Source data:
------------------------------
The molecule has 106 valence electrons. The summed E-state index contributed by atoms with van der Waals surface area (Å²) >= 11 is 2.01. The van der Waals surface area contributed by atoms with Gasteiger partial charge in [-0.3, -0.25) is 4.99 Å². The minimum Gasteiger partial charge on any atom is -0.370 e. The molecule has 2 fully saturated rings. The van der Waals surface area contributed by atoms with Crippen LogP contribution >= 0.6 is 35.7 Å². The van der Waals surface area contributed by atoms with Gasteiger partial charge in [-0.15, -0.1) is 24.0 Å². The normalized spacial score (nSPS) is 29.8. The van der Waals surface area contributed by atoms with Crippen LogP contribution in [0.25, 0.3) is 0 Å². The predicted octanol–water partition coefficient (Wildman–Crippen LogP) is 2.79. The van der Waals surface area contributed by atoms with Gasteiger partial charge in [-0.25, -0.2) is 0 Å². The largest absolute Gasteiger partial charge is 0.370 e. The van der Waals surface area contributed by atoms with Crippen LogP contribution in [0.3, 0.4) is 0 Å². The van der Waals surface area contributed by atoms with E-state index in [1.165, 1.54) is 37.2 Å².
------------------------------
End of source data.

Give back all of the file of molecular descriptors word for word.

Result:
The molecule has 106 valence electrons. The summed E-state index contributed by atoms with van der Waals surface area (Å²) >= 11 is 2.01. The van der Waals surface area contributed by atoms with Gasteiger partial charge in [-0.3, -0.25) is 4.99 Å². The minimum Gasteiger partial charge on any atom is -0.370 e. The molecule has 2 fully saturated rings. The van der Waals surface area contributed by atoms with Crippen LogP contribution >= 0.6 is 35.7 Å². The van der Waals surface area contributed by atoms with Gasteiger partial charge in [-0.15, -0.1) is 24.0 Å². The normalized spacial score (nSPS) is 29.8. The van der Waals surface area contributed by atoms with Crippen LogP contribution in [0.25, 0.3) is 0 Å². The predicted octanol–water partition coefficient (Wildman–Crippen LogP) is 2.79. The van der Waals surface area contributed by atoms with Gasteiger partial charge in [-0.25, -0.2) is 0 Å². The largest absolute Gasteiger partial charge is 0.370 e. The van der Waals surface area contributed by atoms with Crippen LogP contribution in [0.3, 0.4) is 0 Å². The van der Waals surface area contributed by atoms with E-state index in [1.165, 1.54) is 37.2 Å².